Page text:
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Canada and California sign deal to cut vehicle emissions

Environment Minister Catherine McKenna announces that Canada and California will work together on regulations to cut greenhouse gasses from vehicles.

Environment Minister Catherine McKenna announces memo of understanding

Environment Minister Catherine McKenna says the new agreement will help both Canada and California meet their emissions targets. (Sean Kilpatrick/The Canadian Press)

Canada's federal government has signed an agreement with California to further reduce vehicle emissions.

Environment Minister Catherine McKenna announced Wednesday that the two governments will work together on regulations to cut greenhouse gases from vehicles and promote the use of cleaner-running vehicles.

McKenna announced the agreement with California Gov. Gavin Newsom, and signed the memo of understanding with the chair of the California Air Resources Board, Mary Nichols.

California has pioneered low-carbon fuel standards in the United States, and Canada is aiming to cut emissions by 30 million tonnes by 2030, the equivalent to taking seven million cars off the road.

"As the world's fifth-largest economy and a global leader in clean transportation, California is a leading example of how climate action can be good for people, the environment and the economy," said McKenna in a statement. 

"We look forward to working with California to fight climate change, keep the air clean and give drivers better options for cleaner, more affordable vehicles."

Under current regulations, by 2025 new model light-duty vehicles are expected to burn as much as 50 per cent less fuel and emit half the volume of greenhouse gasses compared with vehicles built in 2008.

During a teleconference with media Wednesday, McKenna said the agreement with California will do three main things:

  • Canada and California will collaborate on regulations to reduce emissions. "We're moving quickly to electric vehicles but need to clean up the vehicles that the majority of people are still driving," she said. 
  • Canada will accelerate the transition to zero-emission vehicles, in part through incentives that make them more affordable.
  • The two governments will work together on clean-fuel alternatives. 

California is suing the U.S. federal government after President Donald Trump moved last summer to no longer allow California to set its own standards for tailpipe emissions.

McKenna says in the past Canada harmonized its vehicle emission manufacturing standards with the U.S. Now 'it looks like there will be two standards in the U.S.' (Rick Bowmer/The Associated Press)

Trump is enacting that change at the same time as he is rolling back standards set under his predecessor Barack Obama that would have required the efficiency of gasoline-powered vehicles to improve each year through 2025.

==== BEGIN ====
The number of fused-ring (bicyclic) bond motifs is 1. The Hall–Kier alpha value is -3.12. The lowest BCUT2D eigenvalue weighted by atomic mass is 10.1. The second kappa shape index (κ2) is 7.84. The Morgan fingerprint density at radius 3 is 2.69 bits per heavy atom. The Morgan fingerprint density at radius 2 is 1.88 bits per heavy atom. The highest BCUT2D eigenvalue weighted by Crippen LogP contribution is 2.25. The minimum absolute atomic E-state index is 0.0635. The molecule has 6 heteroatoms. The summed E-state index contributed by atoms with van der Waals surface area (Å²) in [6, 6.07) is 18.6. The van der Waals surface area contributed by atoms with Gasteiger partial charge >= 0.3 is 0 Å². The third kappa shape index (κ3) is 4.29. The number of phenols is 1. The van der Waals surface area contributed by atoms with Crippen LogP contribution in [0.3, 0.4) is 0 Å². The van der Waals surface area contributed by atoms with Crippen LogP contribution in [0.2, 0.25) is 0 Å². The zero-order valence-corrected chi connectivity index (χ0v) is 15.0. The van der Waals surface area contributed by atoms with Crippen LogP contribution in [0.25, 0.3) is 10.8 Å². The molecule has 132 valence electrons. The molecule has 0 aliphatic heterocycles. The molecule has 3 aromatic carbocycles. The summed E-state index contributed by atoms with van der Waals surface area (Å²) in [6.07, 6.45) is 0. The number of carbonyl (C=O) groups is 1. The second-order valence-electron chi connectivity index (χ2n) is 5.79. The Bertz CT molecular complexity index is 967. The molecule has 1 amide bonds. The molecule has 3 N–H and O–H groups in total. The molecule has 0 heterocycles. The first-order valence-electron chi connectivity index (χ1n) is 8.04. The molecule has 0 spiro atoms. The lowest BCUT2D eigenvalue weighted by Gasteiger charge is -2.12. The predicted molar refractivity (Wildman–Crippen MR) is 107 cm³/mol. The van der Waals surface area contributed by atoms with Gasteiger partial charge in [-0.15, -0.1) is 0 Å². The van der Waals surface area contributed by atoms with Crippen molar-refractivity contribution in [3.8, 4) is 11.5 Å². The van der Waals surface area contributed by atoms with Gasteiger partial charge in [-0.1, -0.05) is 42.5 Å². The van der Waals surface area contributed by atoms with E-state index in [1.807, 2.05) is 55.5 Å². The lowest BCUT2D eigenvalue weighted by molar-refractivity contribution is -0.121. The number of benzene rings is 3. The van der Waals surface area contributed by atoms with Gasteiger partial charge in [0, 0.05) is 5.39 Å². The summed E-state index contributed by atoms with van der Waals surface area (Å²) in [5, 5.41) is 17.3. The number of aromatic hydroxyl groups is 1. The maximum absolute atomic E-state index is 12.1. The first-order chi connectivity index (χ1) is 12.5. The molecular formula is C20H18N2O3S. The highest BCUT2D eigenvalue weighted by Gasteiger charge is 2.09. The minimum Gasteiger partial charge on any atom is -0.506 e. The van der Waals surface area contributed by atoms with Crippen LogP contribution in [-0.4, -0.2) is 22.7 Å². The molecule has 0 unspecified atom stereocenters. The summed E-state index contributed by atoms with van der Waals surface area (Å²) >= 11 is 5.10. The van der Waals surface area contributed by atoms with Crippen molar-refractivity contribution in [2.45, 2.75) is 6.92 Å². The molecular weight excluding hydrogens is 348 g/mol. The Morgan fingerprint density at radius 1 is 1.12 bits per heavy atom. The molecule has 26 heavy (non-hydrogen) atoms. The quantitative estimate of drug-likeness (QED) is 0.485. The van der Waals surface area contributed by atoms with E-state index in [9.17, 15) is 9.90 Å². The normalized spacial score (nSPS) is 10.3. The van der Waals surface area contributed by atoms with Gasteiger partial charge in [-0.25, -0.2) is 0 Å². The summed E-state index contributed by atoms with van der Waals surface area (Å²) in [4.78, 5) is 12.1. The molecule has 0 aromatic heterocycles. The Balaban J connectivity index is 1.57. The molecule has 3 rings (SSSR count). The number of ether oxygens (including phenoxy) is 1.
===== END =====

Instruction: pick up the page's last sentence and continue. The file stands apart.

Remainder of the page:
Canada has aligned with the United States on tailpipe emissions standards for more than two decades and signed on to the 2012 version set by Obama.

After Trump moved to lower those standards last summer, Canada said it was reviewing its plan and wouldn't commit to maintaining parity with the U.S. any longer.

McKenna said that in the past, Canada harmonized its vehicle emission manufacturing standards with the U.S., but now "it looks like there will be two standards in the U.S."

She said "that's not anybody's first choice," but the two countries couldn't meet their emissions targets without aggressive action on vehicle pollution.

'Essential' to growth

During the teleconference with McKenna, Newsom said the reduction of greenhouse gases is "essential to our economic growth and prosperity." He said the state has out-performed the rest of the U.S. in GDP growth for the past five years.

"For us, these vehicle emissions standards are fundamental and critical to reaching our goals."

Asked what he had to say to conservative politicians who oppose firm action on climate change, Newsom issued an invitation.

"If you want to see if climate change is real, come to California. See what we've just come through in the past few years," he said, citing wildfires that claimed dozens of lives and caused record property damage.

"Something big is happening. Mother Nature has joined the conversation."

The announcement was met with apprehension from the auto industry, who voiced concern about the implications of manufacturing vehicles to two different emissions standards.

A car hauler transports Dodge Ram pick-up trucks to a holding lot in Detroit, Mich., last year. Auto industry leaders expressed concern about the agreement with California. (Rebecca Cook/Reuters)

Mark Nantais, president of the Canadian Vehicle Manufacturers' Association, said that if Canada were to formally part ways with the U.S. on vehicle standards, it would create "all kinds of inefficiencies in a market that's a highly integrated market to begin with." 

"Over two years now, we've worked very hard to strike an agreement on a North American free trade agreement that supports the integrated economies," he said. 

"Canada, in our view, needs to ensure that national standards … for light-duty vehicles remain aligned with the United States, which enable us to deliver vehicles to Canadian consumers ... with continued environmental improvements, but at an affordable cost." 

Similarly, the Canadian Automobile Dealers Association said the announcement "runs counter to the benefits of single national standard with the United States."

"Moves away from a harmonized approach will hinder choice and increase costs for Canadian consumers," said spokesperson Huw Williams.  

With files from The Canadian Press